Fall is an exciting time as many of the chapters of the American Physiological Society host regional conferences. The Midlands Society of Physiological Sciences hosted their annual meeting earlier this month. Here are some highlights from their meeting.
The meeting was kicked off by a Keynote Lecture presented by Dr. David A Kass from Johns Hopkins University who presented his research on obesity and heart failure. Here is a short video clip from YouTube describing his research:
Dr. Pooneh Bagher from the University of Nebraska Medical Center in Omaha then presented research examining how spaceflight impacts the cardiovascular system of rodents. Talk about extreme physiology!
Dr. Frank Faraci from the University of Iowa presented the second Keynote Lecture on the relationship between dementia and blood flow in the brain.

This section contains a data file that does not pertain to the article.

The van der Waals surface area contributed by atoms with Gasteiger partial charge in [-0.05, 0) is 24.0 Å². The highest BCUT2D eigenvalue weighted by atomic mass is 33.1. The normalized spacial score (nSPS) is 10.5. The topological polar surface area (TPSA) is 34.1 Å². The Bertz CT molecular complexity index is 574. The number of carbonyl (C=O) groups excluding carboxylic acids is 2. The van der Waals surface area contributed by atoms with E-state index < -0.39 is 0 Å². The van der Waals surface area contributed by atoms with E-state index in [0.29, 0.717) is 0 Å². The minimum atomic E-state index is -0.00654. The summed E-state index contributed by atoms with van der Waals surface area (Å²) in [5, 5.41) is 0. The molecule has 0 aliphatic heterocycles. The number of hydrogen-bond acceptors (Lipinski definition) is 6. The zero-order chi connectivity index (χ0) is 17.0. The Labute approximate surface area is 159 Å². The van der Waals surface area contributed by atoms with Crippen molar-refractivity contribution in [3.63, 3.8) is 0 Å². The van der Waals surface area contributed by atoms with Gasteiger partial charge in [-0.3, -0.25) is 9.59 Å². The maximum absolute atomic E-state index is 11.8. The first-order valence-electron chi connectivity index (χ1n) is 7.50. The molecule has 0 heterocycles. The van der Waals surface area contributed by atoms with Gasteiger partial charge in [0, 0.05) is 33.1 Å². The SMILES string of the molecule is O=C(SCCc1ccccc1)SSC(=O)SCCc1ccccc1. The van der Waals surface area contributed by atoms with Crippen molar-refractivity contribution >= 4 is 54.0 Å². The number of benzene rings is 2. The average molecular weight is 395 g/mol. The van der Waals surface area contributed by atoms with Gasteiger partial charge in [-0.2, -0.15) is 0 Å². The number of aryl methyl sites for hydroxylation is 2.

Dr. Yohaan Fernandes from the University of South Dakota spoke about the use of zebrafish as a model of fetal alcohol spectrum disorder. As it turns out, zebrafish develop similar complications as humans with exposure to alcohol during fetal development.
Dr. Patrick Seale from the University of Pennsylvania presented the third Keynote Lecture on the development and function of fat tissue. There are three types of fat tissues – white, brown, and beige. Brown adipose tissue gets a lot of attention because it generates heat, which increases metabolism. His research is aimed at figuring out what regulates the type of fat cells that are formed and how they are altered in disease.
Highlight from trainee presentations:
Robin Fettig from the University of South Dakota presented research examining a rare disease in which patients cannot make Moylbdenum cofactor. Because this cofactor degrades when exposed to air, patients cannot simply be supplemented with it. As it turns out, C. elegans can make Moylbdenum cofactor and acquire it from their microbes in their diet. Without this cofactor, individuals cannot detoxify sulfites.